by grampa
I use two systems, depending on where I am and what I'm doing.

If I'm backpacking in an area with limited water access, I use a filter system with 3 liter water bags. I can set it up at a water hole or creek, make a snack, and 20 minutes later, I'm rested, re-fueled, and the water is ready. The filter removes bacteria, cysts and protozoa down to 0.02 microns. Viruses (if any) remain. If I'm in a high human use area where viruses are a concern, I treat with a form of chlorine (15 minutes).

But if the water access is frequent on a backpack trip, or if I'm just fishing for the day, I take a one liter Nalgene and my Steripen. The Steripen kills all bacteria, cysts, protozoa and viruses in 1 1/2 minutes.

Both systems are pretty lightweight, but the Steripen is nicer for day long fishing trips.

Re: Water Bottles - purification system - recommendations?

PostPosted: Fri Sep 10, 2010 2:27 pm
by tnitz
Decided last weekend that I have developed a distaste for the iodine flavor of my Pur (now Katadyn) Voyageur. Maybe I just need a new charcoal filter, I don't know, but it seems like there's better options.

It sounds like you already know much about the Steripen, I am curious why you do not use it more - and remind me, does it resolve giardia?

After a few bottles of filtered water I gave up and drank it "fresh" - my coffee and tea tasted alot better.

Is your other system gravity fed?

Re: Water Bottles - purification system - recommendations?

PostPosted: Fri Sep 10, 2010 4:22 pm
by Berner9
Want it simple like tenkara?

http://www.backpackinglight.com/cgi-bin ... ilter.html

Even has a video from Jason Klass if you scroll down a little.

Re: Water Bottles - purification system - recommendations?

PostPosted: Fri Sep 10, 2010 6:03 pm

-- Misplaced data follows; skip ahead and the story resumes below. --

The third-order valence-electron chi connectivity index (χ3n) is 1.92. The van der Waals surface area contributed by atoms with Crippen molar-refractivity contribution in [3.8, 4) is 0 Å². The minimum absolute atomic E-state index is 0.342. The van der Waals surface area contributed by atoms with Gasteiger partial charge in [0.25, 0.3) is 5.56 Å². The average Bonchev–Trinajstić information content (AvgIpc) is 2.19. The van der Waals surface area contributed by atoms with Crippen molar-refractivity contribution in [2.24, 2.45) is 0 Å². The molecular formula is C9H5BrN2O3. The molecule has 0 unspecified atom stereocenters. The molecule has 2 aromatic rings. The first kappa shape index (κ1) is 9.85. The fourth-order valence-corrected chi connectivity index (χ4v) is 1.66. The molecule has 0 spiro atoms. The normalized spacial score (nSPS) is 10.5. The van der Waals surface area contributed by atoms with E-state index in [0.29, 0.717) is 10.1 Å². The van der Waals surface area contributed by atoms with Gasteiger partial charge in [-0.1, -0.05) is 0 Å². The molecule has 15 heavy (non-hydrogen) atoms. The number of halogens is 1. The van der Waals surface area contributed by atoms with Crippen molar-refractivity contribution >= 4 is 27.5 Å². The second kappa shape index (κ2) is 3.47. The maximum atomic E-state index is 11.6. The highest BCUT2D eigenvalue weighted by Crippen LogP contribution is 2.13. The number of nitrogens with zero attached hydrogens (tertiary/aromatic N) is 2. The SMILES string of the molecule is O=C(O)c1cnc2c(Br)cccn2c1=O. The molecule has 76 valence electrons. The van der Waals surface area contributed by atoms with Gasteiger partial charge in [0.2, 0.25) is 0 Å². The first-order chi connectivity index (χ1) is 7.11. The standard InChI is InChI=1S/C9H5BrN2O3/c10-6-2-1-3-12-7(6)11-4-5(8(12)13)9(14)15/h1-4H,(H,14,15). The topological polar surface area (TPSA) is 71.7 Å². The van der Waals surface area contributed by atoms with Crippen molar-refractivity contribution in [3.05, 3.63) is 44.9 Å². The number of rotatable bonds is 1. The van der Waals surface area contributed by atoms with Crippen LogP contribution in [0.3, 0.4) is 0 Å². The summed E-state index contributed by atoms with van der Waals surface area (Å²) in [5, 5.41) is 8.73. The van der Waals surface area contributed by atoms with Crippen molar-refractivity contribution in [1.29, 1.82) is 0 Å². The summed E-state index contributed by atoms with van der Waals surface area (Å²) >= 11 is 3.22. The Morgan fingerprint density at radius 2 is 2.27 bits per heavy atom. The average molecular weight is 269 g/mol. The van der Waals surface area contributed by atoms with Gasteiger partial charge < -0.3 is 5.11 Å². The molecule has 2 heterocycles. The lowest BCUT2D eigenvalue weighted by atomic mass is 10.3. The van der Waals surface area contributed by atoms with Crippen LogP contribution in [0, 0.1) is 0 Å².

by grampa
tnitz wrote:Decided last weekend that I have developed a distaste for the iodine flavor of my Pur (now Katadyn) Voyageur. Maybe I just need a new charcoal filter, I don't know, but it seems like there's better options.

It sounds like you already know much about the Steripen, I am curious why you do not use it more - and remind me, does it resolve giardia?

After a few bottles of filtered water I gave up and drank it "fresh" - my coffee and tea tasted alot better.

Is your other system gravity fed?


Yes, the Steripen kills giardia, along with all other pathogens, including viruses.

It does not remove things like metals, chemical toxins, etc. It's not a filter. It doesn't change the taste. It just kills the nasty critters.

Re: Water Bottles - purification system - recommendations?

PostPosted: Mon Sep 13, 2010 10:04 am
by tnitz
Thanks guys. Sounds like the thing to do is to find a small, simple, filter combined with steripen.

Re: Water Bottles - purification system - recommendations?

PostPosted: Mon Sep 13, 2010 11:55 am
by goneflyfishing
I just got back from a high country trip in RMNP and was using my new Aquamira Filter Bottle. Love the convenience of the filter bottle, but the filter is slooow. Almost annoying how slow the water is filtered even with pressure (squeezing the bottle). It is a bit faster if the filter has been wet and used a bit but still. Maybe not the product for someone who is very thirsty, but it works. You just need to slow down and focus on drinking.
Tight Lines, -K